Centering the Margins: Diversity and Inclusion in Intentional Communities

Posted on July 22, 2019 by

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“I came to Camphill thinking I was going to learn about social therapy for people with special needs, but then I learned it’s actually mainstream society that needs the social therapy,” a Camphill resident shared on stage during an opening plenary for the International Communal Studies Association (ISCA) Conference, hosted July 18-21, 2019 in upstate New York. The ICSA Conference takes place in a different part of the world every three years. The theme for this year’s conference was both timely and potent – Diversity and Inclusion in Intentional Communities.

There’s perhaps no better place to host a conference on this theme than at the Camphill Communities. Camphill is an international movement of intentional communities designed to meet the needs of children, youth and adults with developmental disabilities through a combination of community life, the arts and work on the land. There are currently over 100 Camphill communities in 22 countries.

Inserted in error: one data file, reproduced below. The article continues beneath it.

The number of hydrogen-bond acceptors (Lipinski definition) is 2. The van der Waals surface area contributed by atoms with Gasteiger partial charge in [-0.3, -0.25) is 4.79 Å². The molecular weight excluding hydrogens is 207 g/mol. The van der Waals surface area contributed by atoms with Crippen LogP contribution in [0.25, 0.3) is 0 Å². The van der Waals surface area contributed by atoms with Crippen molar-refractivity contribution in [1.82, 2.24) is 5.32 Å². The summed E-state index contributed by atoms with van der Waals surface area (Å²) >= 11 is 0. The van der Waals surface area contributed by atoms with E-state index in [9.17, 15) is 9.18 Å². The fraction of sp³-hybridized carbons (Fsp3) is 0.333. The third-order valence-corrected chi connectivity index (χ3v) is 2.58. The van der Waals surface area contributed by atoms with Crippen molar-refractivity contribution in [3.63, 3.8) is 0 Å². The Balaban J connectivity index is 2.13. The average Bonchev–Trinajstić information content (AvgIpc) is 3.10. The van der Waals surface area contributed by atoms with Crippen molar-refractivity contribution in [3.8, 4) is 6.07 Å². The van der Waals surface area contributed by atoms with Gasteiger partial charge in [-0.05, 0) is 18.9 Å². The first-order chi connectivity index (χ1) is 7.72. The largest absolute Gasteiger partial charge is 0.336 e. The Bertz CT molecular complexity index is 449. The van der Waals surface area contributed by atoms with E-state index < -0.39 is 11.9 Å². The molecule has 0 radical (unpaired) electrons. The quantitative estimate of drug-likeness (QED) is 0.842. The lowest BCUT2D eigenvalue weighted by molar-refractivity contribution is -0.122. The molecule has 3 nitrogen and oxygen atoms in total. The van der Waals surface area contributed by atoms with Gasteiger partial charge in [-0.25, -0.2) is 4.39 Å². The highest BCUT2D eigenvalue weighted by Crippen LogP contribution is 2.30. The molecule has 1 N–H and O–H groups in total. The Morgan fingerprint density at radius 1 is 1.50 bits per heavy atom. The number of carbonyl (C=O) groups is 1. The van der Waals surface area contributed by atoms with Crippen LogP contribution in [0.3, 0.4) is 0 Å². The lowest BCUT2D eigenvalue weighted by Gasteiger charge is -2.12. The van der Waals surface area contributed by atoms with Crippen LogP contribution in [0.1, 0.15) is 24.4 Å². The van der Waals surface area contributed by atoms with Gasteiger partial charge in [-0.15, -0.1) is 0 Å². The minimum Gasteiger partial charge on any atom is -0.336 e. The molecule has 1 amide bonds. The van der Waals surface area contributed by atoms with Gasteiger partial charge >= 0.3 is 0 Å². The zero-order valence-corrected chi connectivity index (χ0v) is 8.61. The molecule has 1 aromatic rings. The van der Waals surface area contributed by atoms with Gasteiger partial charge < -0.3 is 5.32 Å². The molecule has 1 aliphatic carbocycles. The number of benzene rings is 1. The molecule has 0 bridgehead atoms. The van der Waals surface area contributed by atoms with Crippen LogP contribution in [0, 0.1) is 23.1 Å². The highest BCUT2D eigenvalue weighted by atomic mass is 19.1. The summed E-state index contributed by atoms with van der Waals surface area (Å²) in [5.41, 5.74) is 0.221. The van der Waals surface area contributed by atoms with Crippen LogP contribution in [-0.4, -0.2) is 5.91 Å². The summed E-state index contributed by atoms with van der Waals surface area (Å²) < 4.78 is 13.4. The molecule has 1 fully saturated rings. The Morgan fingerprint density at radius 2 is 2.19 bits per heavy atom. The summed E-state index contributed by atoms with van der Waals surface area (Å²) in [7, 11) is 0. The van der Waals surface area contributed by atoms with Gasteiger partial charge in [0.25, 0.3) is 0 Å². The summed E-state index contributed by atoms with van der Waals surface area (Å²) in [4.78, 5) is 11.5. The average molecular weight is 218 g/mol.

Each community has a distinctive character and focus, while supporting the overarching vision of Camphill, “relationships of mutual respect, education and (or) meaningful work, real participation in community life, a stress-reducing rhythm of daily activities, seasonal celebrations, a rich artistic and cultural life, natural therapies, and acceptance, individual recognition, and dignity for everyone,” according to the Camphill Association of North America

The four communities that hosted the ISCA Conference are all within driving distance of Hudson, New York. Camphill Village USA, also known as Camphill Copake, is one of the two original Camphill Communities in North America, founded in 1961. Triform Camphill Community is a youth guidance community that provides special support to young adults with developmental disabilities. Camphill Hudson is an urban community that is immersed in the lively culture of the city of Hudson. And Camphill Ghent is an elder community providing supportive care to older adults of all abilities.